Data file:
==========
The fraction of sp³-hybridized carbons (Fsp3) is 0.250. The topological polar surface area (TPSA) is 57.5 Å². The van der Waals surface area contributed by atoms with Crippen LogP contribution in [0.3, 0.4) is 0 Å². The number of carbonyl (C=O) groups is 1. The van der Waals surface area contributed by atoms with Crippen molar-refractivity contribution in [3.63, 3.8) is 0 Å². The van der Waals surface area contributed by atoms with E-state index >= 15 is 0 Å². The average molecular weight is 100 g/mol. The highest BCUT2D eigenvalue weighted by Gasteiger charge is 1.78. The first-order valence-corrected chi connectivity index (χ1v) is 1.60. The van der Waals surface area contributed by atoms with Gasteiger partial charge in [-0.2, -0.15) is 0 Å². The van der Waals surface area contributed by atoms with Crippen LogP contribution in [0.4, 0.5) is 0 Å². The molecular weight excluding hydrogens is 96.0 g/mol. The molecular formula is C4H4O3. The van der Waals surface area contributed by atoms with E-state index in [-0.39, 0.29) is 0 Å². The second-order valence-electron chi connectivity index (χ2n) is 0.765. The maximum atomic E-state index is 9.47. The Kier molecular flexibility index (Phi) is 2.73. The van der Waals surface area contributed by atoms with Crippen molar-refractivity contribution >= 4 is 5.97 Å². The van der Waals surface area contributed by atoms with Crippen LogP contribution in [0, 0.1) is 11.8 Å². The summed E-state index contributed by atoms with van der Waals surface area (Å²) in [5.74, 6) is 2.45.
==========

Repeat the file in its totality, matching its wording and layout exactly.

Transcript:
The fraction of sp³-hybridized carbons (Fsp3) is 0.250. The topological polar surface area (TPSA) is 57.5 Å². The van der Waals surface area contributed by atoms with Crippen LogP contribution in [0.3, 0.4) is 0 Å². The number of carbonyl (C=O) groups is 1. The van der Waals surface area contributed by atoms with Crippen molar-refractivity contribution in [3.63, 3.8) is 0 Å². The van der Waals surface area contributed by atoms with E-state index >= 15 is 0 Å². The average molecular weight is 100 g/mol. The highest BCUT2D eigenvalue weighted by Gasteiger charge is 1.78. The first-order valence-corrected chi connectivity index (χ1v) is 1.60. The van der Waals surface area contributed by atoms with Gasteiger partial charge in [-0.2, -0.15) is 0 Å². The van der Waals surface area contributed by atoms with Crippen LogP contribution in [0.4, 0.5) is 0 Å². The molecular weight excluding hydrogens is 96.0 g/mol. The molecular formula is C4H4O3. The van der Waals surface area contributed by atoms with E-state index in [-0.39, 0.29) is 0 Å². The second-order valence-electron chi connectivity index (χ2n) is 0.765. The maximum atomic E-state index is 9.47. The Kier molecular flexibility index (Phi) is 2.73. The van der Waals surface area contributed by atoms with Crippen molar-refractivity contribution >= 4 is 5.97 Å². The van der Waals surface area contributed by atoms with Crippen LogP contribution in [0, 0.1) is 11.8 Å². The summed E-state index contributed by atoms with van der Waals surface area (Å²) in [5.74, 6) is 2.45.